Dracule1, I did not include in my definition of the better sound characteristics of the newer generation of DACs a description of their timbral qualities because they do vary widely, and imo this seems to be vastly influenced by the ancillary equipment. i.e. cables have much more influence over the tonal sound of a DAC than many realize.

However, that in no way suggests that I consider the older DACs superior in that regard. I have owned and compared directly older Parasound, Denon, Adcom etc. players to the newer DACs/Players and I would not place any of them tonally over the EE Minimax DAC Plus (reviewed), one of the "flavor of the month" DACs. My experience has been that the newer generation of DACs is superior in every respect, ceding no sonic qualities to the previous. Or, to be consistent with my statement about system influence, the newer generation of DACs within systems I find to have more tonal "correctness" and appeal than older ones.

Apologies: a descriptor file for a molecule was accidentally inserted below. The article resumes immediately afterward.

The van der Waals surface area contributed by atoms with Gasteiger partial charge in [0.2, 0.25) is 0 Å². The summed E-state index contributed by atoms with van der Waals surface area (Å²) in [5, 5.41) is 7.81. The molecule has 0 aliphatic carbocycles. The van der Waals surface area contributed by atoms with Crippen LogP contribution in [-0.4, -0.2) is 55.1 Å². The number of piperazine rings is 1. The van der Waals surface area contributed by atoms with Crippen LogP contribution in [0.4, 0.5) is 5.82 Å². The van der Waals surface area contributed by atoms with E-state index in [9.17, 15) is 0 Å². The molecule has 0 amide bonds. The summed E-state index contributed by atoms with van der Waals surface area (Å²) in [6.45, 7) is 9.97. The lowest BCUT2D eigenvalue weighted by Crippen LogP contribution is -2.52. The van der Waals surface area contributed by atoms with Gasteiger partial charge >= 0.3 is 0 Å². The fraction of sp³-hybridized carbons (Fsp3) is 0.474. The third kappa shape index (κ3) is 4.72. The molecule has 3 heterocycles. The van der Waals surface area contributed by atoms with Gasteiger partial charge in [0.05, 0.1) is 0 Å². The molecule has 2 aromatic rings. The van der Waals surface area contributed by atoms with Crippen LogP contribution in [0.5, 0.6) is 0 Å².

"most newer DACs seem to miss the mark when it comes to naturalness of timbre, pace and rhythm, and smoother sound compared to the older ladder DAC chips and some NOS designs."

Absolutely agree. Its due to the digital filtering. If one could use a modern D/A converter, but eliminate the digital filtering, you would have the best of both worlds: resolution and smoothness. Its possible.

Steve N.
Empirical Audio
I agree, there really isn't with the exception of MSB Labs. I bought their Link DAC years ago and upgraded it a couple of times before finally selling it. They are top company to deal with, but their current products are pretty pricey. Great company though.
I think we shouldn't forget about the source feeding these future proof DACs with xxxBit / xxxKhz capable components. We should also not forget the limitations of human hearing when considering the next purchase of said DAC.

Seeing that the record companies and artists are just now starting to re-release their past albums in 24bit/96/192khz format sourced from master tapes of the same quality or less I think the picture starts to become more clear how far you really NEED to go.